White PVC above ground

My brother hired a contractor to install a sprinkler system. The instructions for the sprinkler valves says to use dark gray PVC above ground but the contractor used white PVC above ground even on the upstream side of the valves (the part that is under pressure all the time). This is in Southern California where we get a lot of sunshine and the valves are on the South of the house and get very little shade.
My brother has not made the final payment yet. What should we do? Should we try to get the contractor to replace the white PVC with gray PVC?
Should we have the contractor paint the PVC to protect it from UV light? If paint would protect the pipes, what kind should be used? Thank you in advance for all replies.
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Who specified above ground use, I assume, Schd80 thicker pvc ? Wouldn't imagine anyone would specify use of schd40 on any water that some kid might drink from.

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I guess I should elaborate...
Perhaps on a water sprinkler system white PVC may be OK. Sorry I panicked, but I had a flashback of an industrial setting where I witnessed a length of white PVC pipe shatter from the stress on it from settling, fatigue, or brittleness in a fairly new installation - about 6 months old. Unfortunately, the pipe contained sulfuric acid and there were 3 maintenance workers repairing one of the 3 pumps next to it. By the time they reached the locker room 50 ft away, their clothing was smoldering rags and they got burned pretty badly. I never since have trusted white PVC for anything but low pressure water or drains. Perhaps the acid made the pipe brittle - I don't know, but glad I'm outta that dangerous place and it's closed down now.

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They plumb everything on the cold water side with white PVC here in Florida and we have plenty of sun. Just paint it. Unpainted it will still hold up for a few decades.
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maybe if they were to use clear pvc, the sun would have nothing to stick to.

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wrote:

Yeah but them the water would crystalize and crack !!!

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Use clear and your water turns green.
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Mine turns orange.
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UV rays make PVC brittle. When it is brittle, it is more prone to breaking if it gets bumped. The gray PVC is gray because it has UV inhibitors and is used as an identifier. I have only seen gray water-type PVC in schedule 80.
Schedule 40 delivers water just fine. White PVC delivers water just fine. White PVC will probably last longer than you keep the house, if it doesn't get bumped by the lawn mower or something. The total issue is exposure to UV. A coat of spray paint, latex to match the house, or red automotive primer (seems to blend well with bushes, bricks, and other decorations well).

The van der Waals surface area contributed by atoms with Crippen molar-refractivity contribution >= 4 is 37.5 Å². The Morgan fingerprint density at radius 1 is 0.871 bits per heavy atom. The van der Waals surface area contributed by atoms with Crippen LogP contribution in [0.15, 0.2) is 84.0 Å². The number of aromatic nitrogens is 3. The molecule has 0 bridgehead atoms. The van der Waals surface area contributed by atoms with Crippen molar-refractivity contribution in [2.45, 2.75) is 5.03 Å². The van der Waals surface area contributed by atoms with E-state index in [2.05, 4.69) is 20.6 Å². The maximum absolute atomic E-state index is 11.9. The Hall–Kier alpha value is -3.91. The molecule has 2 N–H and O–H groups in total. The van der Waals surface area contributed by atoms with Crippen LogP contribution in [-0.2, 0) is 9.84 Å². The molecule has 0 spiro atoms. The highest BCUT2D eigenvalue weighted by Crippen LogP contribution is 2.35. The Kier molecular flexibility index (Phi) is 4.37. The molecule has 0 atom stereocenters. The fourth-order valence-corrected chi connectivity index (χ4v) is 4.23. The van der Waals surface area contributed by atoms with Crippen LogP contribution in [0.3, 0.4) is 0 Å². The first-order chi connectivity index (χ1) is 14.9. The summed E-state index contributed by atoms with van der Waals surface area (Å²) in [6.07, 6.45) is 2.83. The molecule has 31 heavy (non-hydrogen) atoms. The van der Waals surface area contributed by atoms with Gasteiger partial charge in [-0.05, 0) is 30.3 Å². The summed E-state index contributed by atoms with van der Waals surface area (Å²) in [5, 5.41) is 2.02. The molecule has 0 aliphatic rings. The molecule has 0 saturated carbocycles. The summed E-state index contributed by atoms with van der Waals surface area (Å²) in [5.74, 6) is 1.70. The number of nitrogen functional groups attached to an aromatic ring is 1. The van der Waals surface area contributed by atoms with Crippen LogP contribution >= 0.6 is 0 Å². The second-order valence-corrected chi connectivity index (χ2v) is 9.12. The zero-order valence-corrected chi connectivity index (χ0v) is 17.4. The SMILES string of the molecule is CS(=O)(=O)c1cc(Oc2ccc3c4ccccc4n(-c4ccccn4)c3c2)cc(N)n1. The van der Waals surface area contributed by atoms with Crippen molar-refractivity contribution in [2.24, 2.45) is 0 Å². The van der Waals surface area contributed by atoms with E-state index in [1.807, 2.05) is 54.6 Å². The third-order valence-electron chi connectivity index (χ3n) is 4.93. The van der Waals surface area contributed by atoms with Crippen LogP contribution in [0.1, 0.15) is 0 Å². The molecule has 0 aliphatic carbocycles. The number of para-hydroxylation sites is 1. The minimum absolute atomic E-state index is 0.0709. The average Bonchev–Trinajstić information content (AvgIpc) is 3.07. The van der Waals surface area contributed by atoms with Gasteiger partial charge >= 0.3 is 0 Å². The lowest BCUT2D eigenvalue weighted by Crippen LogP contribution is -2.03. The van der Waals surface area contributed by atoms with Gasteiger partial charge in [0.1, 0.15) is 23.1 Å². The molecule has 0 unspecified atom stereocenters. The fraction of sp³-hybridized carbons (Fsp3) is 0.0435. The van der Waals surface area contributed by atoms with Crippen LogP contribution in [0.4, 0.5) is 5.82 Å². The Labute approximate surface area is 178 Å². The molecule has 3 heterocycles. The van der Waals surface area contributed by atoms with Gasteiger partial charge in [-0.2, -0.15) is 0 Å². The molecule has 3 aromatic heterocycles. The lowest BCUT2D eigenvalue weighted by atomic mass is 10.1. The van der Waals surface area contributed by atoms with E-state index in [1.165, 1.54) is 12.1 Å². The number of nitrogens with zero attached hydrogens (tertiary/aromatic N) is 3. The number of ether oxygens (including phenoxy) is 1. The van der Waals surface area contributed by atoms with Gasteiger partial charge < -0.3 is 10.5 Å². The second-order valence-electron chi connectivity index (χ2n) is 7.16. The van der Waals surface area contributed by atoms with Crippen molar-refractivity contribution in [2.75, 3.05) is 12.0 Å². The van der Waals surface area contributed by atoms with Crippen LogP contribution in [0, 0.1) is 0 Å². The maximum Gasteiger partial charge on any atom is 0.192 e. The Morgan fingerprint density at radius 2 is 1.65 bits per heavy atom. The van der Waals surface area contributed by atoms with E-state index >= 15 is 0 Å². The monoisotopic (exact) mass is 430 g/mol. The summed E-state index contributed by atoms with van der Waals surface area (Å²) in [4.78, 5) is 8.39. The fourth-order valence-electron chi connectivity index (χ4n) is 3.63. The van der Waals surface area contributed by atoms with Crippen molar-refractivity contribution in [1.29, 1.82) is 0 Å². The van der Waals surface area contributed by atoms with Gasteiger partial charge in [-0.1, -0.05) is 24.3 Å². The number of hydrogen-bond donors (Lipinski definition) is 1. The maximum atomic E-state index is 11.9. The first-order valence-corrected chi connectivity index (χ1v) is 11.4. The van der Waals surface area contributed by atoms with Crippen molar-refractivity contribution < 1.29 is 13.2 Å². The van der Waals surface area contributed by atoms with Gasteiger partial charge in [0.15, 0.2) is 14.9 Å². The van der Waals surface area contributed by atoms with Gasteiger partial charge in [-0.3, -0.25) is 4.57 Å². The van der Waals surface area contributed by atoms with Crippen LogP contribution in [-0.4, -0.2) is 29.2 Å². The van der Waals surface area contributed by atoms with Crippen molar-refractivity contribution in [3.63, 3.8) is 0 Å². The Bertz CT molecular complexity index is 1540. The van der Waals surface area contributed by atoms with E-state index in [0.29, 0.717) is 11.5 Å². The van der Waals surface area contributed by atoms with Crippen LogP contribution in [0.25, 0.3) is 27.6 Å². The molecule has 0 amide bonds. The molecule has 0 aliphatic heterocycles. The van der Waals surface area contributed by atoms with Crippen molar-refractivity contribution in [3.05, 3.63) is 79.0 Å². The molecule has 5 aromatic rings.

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I always use the gray stuff above ground. The white stuff will work fine as long as it is not subject to any extra physical stress.
I had a some old white stuff break when I bumped it with a hand truck wheel.
The white stuff will become brittle with age due to sun exposure.
You spec'd the material you wanted, have him replace it, negotiate a discount & replace it yourself or just pocket the money & wait for the potential failure
cheers Bob
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Having been in the industry for too many years, schd40 gray electrical conduit is made from dirty stuff, some recycled stuff even. One look at your hands after unloading a truckload will give you a good idea of just how dirty that stuff really is. Don't want that hooked into my drinking water supply, even a sprinkler system with proper vacuum break might get your water supplier in a uproar if they find out. Besides, must be some valid reason it doesn't have the nsf safe drinking water initials stamped on it along with the UL/NEMA stamps the inspectors like to see.
City here came out and dug up my diy shallow well plumbing, even some sprinkler pipes were dug up because we always have a credit balance on the water bill ... I'm running the meter backwards somehow ;). Well if you pay your bill in advance... expect some dummy to show up at your front door with a shovel and plumbing inspectors standing around enjoying the shade.

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Electrical gray is very light colored gray, kinda battle ship gray.
Water - type gray schedule 80 PVC is very dark. You will probably not see it at the grocery store lumber yards. Available at commercial plumbing supply houses, may have to be special ordered dependent on sizes. It is often used in chiller lines in 6 and 8 " diameters. Shamu's tank at SeaWorld, San Antonio, is all piped with schedule 80 pvc. We do use the smaller stuff for sand filters, etc.
As to the finish, it is much shinier, heavier, and cleaner looking than your best image of white schedule 40 PVC.
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lowes lumber sells schd 80 here bought some for the lawn pump Just was at home depot needing a stick of 3/4 80, plumbing depart guy said they sell that over in electrical ;) i couldn't find any - asked electrical dept guy . Don't think he knew the word conduit cause his pvc fittings dont care about schedules ;)

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